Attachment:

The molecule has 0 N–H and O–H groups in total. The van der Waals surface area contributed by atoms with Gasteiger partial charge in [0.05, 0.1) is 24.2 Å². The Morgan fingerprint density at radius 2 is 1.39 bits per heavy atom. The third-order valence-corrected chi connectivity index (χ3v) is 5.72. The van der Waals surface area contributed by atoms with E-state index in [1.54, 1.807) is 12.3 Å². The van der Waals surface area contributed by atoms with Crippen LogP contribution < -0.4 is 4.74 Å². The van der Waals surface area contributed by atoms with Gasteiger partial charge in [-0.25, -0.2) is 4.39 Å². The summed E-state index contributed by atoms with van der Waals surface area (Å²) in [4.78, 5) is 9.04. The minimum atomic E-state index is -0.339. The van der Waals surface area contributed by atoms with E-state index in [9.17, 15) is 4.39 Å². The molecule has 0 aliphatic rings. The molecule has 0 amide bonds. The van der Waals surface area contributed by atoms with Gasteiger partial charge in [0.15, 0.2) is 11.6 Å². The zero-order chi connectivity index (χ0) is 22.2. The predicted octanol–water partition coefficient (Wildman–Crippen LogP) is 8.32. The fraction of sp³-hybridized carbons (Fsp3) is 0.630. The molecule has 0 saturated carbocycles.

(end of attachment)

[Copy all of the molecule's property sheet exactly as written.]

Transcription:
The molecule has 0 N–H and O–H groups in total. The van der Waals surface area contributed by atoms with Gasteiger partial charge in [0.05, 0.1) is 24.2 Å². The Morgan fingerprint density at radius 2 is 1.39 bits per heavy atom. The third-order valence-corrected chi connectivity index (χ3v) is 5.72. The van der Waals surface area contributed by atoms with E-state index in [1.54, 1.807) is 12.3 Å². The van der Waals surface area contributed by atoms with Crippen LogP contribution < -0.4 is 4.74 Å². The van der Waals surface area contributed by atoms with Gasteiger partial charge in [-0.25, -0.2) is 4.39 Å². The summed E-state index contributed by atoms with van der Waals surface area (Å²) in [4.78, 5) is 9.04. The minimum atomic E-state index is -0.339. The van der Waals surface area contributed by atoms with E-state index in [9.17, 15) is 4.39 Å². The molecule has 0 aliphatic rings. The molecule has 0 amide bonds. The van der Waals surface area contributed by atoms with Gasteiger partial charge in [0.15, 0.2) is 11.6 Å². The zero-order chi connectivity index (χ0) is 22.2. The predicted octanol–water partition coefficient (Wildman–Crippen LogP) is 8.32. The fraction of sp³-hybridized carbons (Fsp3) is 0.630. The molecule has 0 saturated carbocycles.